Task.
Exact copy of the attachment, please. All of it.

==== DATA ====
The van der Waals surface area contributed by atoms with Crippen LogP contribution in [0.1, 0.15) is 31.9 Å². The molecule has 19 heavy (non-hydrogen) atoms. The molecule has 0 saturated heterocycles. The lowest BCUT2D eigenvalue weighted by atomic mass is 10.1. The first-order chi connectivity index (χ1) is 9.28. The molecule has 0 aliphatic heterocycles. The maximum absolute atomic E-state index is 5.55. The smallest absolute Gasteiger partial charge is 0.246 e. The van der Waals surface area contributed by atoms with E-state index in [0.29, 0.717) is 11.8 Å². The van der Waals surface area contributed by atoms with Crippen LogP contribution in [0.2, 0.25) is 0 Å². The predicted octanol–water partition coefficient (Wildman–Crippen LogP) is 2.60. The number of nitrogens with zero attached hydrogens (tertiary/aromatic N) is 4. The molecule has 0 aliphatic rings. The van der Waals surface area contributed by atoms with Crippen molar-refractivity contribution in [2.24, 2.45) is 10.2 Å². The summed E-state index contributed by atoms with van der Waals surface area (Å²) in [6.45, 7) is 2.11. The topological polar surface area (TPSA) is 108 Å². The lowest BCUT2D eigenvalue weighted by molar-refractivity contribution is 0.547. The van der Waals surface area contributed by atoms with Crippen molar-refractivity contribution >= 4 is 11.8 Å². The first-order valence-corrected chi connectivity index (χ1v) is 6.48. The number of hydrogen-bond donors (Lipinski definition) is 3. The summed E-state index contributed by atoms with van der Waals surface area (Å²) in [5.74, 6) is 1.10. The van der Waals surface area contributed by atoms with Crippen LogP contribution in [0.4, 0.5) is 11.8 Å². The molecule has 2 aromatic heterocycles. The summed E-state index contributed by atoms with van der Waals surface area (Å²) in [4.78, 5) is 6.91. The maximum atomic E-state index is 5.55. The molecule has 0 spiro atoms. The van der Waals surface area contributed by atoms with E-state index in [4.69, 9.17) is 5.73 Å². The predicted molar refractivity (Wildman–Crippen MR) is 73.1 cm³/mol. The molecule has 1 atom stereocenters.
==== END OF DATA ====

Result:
The van der Waals surface area contributed by atoms with Crippen LogP contribution in [0.1, 0.15) is 31.9 Å². The molecule has 19 heavy (non-hydrogen) atoms. The molecule has 0 saturated heterocycles. The lowest BCUT2D eigenvalue weighted by atomic mass is 10.1. The first-order chi connectivity index (χ1) is 9.28. The molecule has 0 aliphatic heterocycles. The maximum absolute atomic E-state index is 5.55. The smallest absolute Gasteiger partial charge is 0.246 e. The van der Waals surface area contributed by atoms with E-state index in [0.29, 0.717) is 11.8 Å². The van der Waals surface area contributed by atoms with Crippen LogP contribution in [0.2, 0.25) is 0 Å². The predicted octanol–water partition coefficient (Wildman–Crippen LogP) is 2.60. The number of nitrogens with zero attached hydrogens (tertiary/aromatic N) is 4. The molecule has 0 aliphatic rings. The van der Waals surface area contributed by atoms with Crippen molar-refractivity contribution in [2.24, 2.45) is 10.2 Å². The summed E-state index contributed by atoms with van der Waals surface area (Å²) in [6.45, 7) is 2.11. The topological polar surface area (TPSA) is 108 Å². The lowest BCUT2D eigenvalue weighted by molar-refractivity contribution is 0.547. The van der Waals surface area contributed by atoms with Crippen molar-refractivity contribution >= 4 is 11.8 Å². The first-order valence-corrected chi connectivity index (χ1v) is 6.48. The number of hydrogen-bond donors (Lipinski definition) is 3. The summed E-state index contributed by atoms with van der Waals surface area (Å²) in [5.74, 6) is 1.10. The van der Waals surface area contributed by atoms with Crippen LogP contribution in [0.4, 0.5) is 11.8 Å². The molecule has 2 aromatic heterocycles. The summed E-state index contributed by atoms with van der Waals surface area (Å²) in [4.78, 5) is 6.91. The maximum atomic E-state index is 5.55. The molecule has 0 spiro atoms. The van der Waals surface area contributed by atoms with E-state index in [4.69, 9.17) is 5.73 Å². The predicted molar refractivity (Wildman–Crippen MR) is 73.1 cm³/mol. The molecule has 1 atom stereocenters.